ACROSS MISSISSIPPI — Students planning on going to college, or even those who are just beginning to think about the possibility, should make plans early in high school, or even before, to ensure they have all of the requisite courses under their belts when it is time for them to walk across stage, receive a diploma and move to the next level.
The Board of Trustees of State Institutions of Higher Learning recently approved maintaining the current College Preparatory Curriculum as the minimum requirements and approved an enhanced College Preparatory Curriculum as recommended but not required.
“The courses that students are required to complete are those that will help them to be successful in college and the workforce,” said Dr. Hank M. Bounds, Commissioner of Higher Education. “Students who challenge themselves by taking the enhanced curriculum will benefit by being better prepared for college-level work and being able to submit a more competitive application when applying for academic achievement-based scholarships.”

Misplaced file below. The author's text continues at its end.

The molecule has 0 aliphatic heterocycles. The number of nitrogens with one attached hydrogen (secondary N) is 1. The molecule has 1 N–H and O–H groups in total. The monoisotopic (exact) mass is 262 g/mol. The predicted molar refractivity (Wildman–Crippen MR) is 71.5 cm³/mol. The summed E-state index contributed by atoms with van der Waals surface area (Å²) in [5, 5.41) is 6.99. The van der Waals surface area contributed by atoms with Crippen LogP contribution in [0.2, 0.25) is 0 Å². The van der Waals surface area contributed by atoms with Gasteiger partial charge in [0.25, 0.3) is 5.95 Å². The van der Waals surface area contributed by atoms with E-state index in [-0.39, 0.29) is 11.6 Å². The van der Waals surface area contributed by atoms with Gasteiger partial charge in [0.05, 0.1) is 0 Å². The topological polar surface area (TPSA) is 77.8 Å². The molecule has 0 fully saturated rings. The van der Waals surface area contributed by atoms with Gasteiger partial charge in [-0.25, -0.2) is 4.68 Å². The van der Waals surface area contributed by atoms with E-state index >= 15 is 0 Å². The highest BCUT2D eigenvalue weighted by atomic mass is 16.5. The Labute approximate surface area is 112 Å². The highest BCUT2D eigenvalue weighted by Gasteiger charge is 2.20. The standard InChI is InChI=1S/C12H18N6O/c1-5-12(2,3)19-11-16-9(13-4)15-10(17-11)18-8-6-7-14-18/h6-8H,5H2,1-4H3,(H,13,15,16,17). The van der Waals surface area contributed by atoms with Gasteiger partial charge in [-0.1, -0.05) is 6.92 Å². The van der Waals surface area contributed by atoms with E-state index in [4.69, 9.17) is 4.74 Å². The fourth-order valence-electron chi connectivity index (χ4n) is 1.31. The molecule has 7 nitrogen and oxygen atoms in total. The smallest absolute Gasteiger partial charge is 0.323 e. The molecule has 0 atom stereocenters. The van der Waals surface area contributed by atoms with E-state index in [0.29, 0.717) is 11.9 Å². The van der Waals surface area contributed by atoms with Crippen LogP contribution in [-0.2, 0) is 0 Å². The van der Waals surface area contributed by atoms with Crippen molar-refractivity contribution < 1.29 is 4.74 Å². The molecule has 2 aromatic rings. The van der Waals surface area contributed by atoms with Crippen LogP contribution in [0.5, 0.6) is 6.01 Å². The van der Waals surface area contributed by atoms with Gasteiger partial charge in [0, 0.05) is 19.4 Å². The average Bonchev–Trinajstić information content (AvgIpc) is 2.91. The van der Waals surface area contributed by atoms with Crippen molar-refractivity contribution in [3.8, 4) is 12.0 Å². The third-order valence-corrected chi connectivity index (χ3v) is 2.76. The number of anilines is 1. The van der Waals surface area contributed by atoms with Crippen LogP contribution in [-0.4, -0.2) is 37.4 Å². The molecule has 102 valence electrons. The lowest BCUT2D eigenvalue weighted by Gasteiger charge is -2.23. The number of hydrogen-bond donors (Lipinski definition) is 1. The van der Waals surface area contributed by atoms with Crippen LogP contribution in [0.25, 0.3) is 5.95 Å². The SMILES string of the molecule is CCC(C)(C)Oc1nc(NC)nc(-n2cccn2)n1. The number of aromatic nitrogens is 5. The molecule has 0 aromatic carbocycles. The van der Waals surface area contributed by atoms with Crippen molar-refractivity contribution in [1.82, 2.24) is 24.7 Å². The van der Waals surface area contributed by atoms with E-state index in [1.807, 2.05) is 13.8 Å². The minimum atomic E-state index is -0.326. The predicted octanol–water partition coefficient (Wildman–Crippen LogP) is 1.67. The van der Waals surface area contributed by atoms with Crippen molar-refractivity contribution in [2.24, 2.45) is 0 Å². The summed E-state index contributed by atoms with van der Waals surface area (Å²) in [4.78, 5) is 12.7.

The minimum required courses for entrance into any of Mississippi’s eight public universities include 15.5 Carnegie units comprised of the following: English (four units); mathematics (three units); science (three units); social studies (three units); advanced electives (two units); and, computer applications (.5 unit).
The recommended College Prep Curriculum includes 19.5 Carnegie units comprised of the following: English (four units); mathematics (four units); science (four units); social studies (four units); advanced electives (two units); arts (one unit); and, computer applications (.5 unit).
For either curriculum, Carnegie units earned prior to high school, including first-year foreign language, Mississippi studies or computer applications, will be accepted for admission provided the course content is the same as the high school course.
The courses required for admission to Mississippi’s public universities are aligned with the Mississippi Department of Education’s high school graduation requirements.
“We are raising the bar in Mississippi for all students,” said Dr. Bettye Neely, president of the Board of Trustees of the State Institutions of Higher Learning. “We are challenging our students today so that Mississippi’s workforce will be more competitive tomorrow.”
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